Will Biological Computers Enable Artificially Intelligent Machines to Become Persons?

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Have you ever participated in an intelligent conversation about "artificial intelligence"? Artificial intelligence (AI) is a phrase that is often heard, especially in the context of recent movies, but rarely understood. In general, AI refers to the automation of intelligent behavior via mechanisms such as computers. In this article, I will consider some advantages of biological computers, discuss current views of AI, and conclude with a discussion of personhood.

Biological Computers

Biological computers consist of both biological and mechanical material. Two main advantages of biological computing are small size and rapid speed. In 2001, a group of Israeli scientists created a prototype biological computer--with enzymes as the "hardware" and DNA as the "software"--that may someday patrol a human body for the detection and/or treatment of disease. This computer is able to run approximately one billion operations per second with 99.8% accuracy. Astonishingly, one billion of these biological computers could fit inside a drop of water!

In 1999, a group of scientists from Emory University and Georgia Tech made a calculator (called the "leech-ulator") with neurons taken from leeches. In normal silicon computers, connections are made between the computer's chips only when the programmer directs the connections to occur. However, in a biological computer the neurons are able to connect on their own and are often said to be "thinking" by making connections with their neighbors, possibly increasing computational power. Since the processing power of the silicon chip is close to being maximized, the next generation of computer technology may rely on the use of biological computing. A billion operations per second is impressive indeed, but when the prospect of massive neural connectivity is considered, the speed is almost unfathomable.

The "leech-ulator" demonstrates that the ability of neurons to make local connections might be an advantage on which artificial intelligence could capitalize. Suppose scientists are able to map the neural and chemical processes in the brain completely; could a biological computer be made based on this map? The answer is a resounding yes, because the technology to produce a computer duplicating a map (once it is provided) is already available. Such capabilities raise ethical questions. Is an artificially "intelligent" computer a person? How do we define a person? Are human beings more than the neural signals and chemical reactions in their brains?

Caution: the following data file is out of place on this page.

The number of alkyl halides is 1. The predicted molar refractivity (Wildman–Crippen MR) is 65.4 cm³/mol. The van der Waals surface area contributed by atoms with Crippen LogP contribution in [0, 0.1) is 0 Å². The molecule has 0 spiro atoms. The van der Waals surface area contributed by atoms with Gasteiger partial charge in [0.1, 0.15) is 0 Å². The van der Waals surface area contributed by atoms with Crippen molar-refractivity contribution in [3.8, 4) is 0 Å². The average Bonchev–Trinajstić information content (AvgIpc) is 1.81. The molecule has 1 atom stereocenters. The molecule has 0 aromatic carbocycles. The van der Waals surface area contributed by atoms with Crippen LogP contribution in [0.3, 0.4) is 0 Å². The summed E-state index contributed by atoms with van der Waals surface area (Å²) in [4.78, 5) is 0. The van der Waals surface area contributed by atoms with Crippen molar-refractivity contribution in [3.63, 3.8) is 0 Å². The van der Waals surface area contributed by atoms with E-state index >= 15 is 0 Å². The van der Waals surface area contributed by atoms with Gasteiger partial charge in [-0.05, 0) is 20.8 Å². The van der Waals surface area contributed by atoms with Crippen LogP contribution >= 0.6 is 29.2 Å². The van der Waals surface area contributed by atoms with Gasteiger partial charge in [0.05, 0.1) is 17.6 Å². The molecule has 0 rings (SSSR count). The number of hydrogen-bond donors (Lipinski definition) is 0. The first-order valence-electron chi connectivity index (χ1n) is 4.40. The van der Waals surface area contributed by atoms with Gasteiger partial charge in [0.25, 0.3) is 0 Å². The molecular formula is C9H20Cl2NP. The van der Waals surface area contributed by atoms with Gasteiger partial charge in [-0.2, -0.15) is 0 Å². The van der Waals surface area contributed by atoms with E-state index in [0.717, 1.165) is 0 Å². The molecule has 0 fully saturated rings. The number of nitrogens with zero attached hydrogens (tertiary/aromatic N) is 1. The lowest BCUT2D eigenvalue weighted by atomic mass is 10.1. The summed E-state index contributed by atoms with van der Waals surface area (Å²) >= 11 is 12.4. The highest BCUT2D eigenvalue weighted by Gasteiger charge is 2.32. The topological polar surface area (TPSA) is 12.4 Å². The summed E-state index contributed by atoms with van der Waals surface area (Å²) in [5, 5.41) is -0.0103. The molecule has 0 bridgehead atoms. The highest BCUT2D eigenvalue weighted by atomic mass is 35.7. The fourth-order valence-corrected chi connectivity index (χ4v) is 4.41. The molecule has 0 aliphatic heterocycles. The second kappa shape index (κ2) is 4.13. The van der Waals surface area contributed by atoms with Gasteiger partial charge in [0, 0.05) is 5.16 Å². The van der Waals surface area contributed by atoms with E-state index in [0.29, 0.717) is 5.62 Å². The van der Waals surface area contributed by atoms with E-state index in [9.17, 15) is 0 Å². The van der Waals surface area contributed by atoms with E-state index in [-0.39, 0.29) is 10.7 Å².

Artificial Intelligence

Proponents of AI may support one of two views: strong AI and weak AI. Proponents of strong AI believe that machines can duplicate human intelligence in its entirety, including a sense of consciousness. Proponents of weak AI, by contrast, believe that machines can merely simulate intelligence or act as if they possess intelligence. The prevalent attitude among most AI researchers is to accept the weak AI hypothesis and simply to ignore the strong AI hypothesis. As long as the computer program works, whether it is called a simulation of intelligence or real intelligence is regarded as unimportant.[1]

Many people participate daily in activities involving weak AI, with the most popular enterprise being "gaming." Since the computer "Deep Blue" successfully defeated chess great Garry Kasparov in 1997, we are no longer able to say that a human being is the world chess champion. However, it is important to note that Deep Blue does not mimic the way a human being would play chess, but instead calculates outcomes based on all possible moves and then selects the move with the highest probability of winning. Weak AI also contributes significantly to applications such as speech recognition, machine translation, and search engines.

Traditionally, strong AI has been connected to determinism. Determinism claims that all behavior is the result of preceding events. The idea that machines can duplicate humans implies that humans are deterministic creatures who make decisions based on some predetermined brain "program." One of the challenges of strict determinism to the Christian worldview may be framed as follows: If a person is just following his or her "program," then do notions of responsibility, sin, and redemption even make sense? For instance, if a computer is programmed to run the Windows operating system (OS), the computer is doing what it was created to do--even though some people might consider running Windows a sin. In a strict deterministic worldview, the concept of right and wrong quickly becomes very hazy.